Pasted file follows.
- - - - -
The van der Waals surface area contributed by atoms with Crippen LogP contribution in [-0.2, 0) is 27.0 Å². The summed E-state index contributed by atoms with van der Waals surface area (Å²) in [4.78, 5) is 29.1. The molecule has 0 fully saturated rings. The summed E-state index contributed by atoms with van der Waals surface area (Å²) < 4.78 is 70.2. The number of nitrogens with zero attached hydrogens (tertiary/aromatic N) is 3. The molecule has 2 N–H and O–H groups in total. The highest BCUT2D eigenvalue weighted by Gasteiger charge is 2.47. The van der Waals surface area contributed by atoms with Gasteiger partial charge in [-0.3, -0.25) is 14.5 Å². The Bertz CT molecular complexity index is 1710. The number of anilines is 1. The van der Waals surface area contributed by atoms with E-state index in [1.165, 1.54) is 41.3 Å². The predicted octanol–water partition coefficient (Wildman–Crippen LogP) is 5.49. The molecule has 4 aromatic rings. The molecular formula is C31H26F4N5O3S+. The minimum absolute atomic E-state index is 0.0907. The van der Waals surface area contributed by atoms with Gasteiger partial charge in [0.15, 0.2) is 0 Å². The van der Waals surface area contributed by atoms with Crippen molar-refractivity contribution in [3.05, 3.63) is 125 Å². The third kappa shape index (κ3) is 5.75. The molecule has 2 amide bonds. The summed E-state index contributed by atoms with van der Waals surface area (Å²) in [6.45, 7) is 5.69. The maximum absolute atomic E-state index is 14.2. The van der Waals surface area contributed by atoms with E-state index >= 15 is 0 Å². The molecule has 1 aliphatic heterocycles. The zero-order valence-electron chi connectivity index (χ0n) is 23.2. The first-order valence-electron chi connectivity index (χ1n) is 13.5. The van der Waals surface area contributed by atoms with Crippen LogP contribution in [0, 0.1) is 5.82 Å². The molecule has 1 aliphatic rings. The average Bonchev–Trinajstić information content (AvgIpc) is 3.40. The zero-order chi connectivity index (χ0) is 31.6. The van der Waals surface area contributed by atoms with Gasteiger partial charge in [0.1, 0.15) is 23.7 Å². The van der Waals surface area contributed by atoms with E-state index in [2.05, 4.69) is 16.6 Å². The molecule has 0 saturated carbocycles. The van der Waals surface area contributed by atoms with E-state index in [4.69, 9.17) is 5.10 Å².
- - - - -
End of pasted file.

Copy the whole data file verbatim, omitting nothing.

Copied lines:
The van der Waals surface area contributed by atoms with Crippen LogP contribution in [-0.2, 0) is 27.0 Å². The summed E-state index contributed by atoms with van der Waals surface area (Å²) in [4.78, 5) is 29.1. The molecule has 0 fully saturated rings. The summed E-state index contributed by atoms with van der Waals surface area (Å²) < 4.78 is 70.2. The number of nitrogens with zero attached hydrogens (tertiary/aromatic N) is 3. The molecule has 2 N–H and O–H groups in total. The highest BCUT2D eigenvalue weighted by Gasteiger charge is 2.47. The van der Waals surface area contributed by atoms with Gasteiger partial charge in [-0.3, -0.25) is 14.5 Å². The Bertz CT molecular complexity index is 1710. The number of anilines is 1. The van der Waals surface area contributed by atoms with E-state index in [1.165, 1.54) is 41.3 Å². The predicted octanol–water partition coefficient (Wildman–Crippen LogP) is 5.49. The molecule has 4 aromatic rings. The molecular formula is C31H26F4N5O3S+. The minimum absolute atomic E-state index is 0.0907. The van der Waals surface area contributed by atoms with Gasteiger partial charge in [0.15, 0.2) is 0 Å². The van der Waals surface area contributed by atoms with Crippen molar-refractivity contribution in [3.05, 3.63) is 125 Å². The third kappa shape index (κ3) is 5.75. The molecule has 2 amide bonds. The summed E-state index contributed by atoms with van der Waals surface area (Å²) in [6.45, 7) is 5.69. The maximum absolute atomic E-state index is 14.2. The van der Waals surface area contributed by atoms with E-state index >= 15 is 0 Å². The molecule has 1 aliphatic heterocycles. The zero-order valence-electron chi connectivity index (χ0n) is 23.2. The first-order valence-electron chi connectivity index (χ1n) is 13.5. The van der Waals surface area contributed by atoms with Crippen LogP contribution in [0, 0.1) is 5.82 Å². The molecule has 1 aliphatic rings. The average Bonchev–Trinajstić information content (AvgIpc) is 3.40. The zero-order chi connectivity index (χ0) is 31.6. The van der Waals surface area contributed by atoms with Gasteiger partial charge in [0.1, 0.15) is 23.7 Å². The van der Waals surface area contributed by atoms with E-state index in [2.05, 4.69) is 16.6 Å². The molecule has 0 saturated carbocycles. The van der Waals surface area contributed by atoms with E-state index in [4.69, 9.17) is 5.10 Å².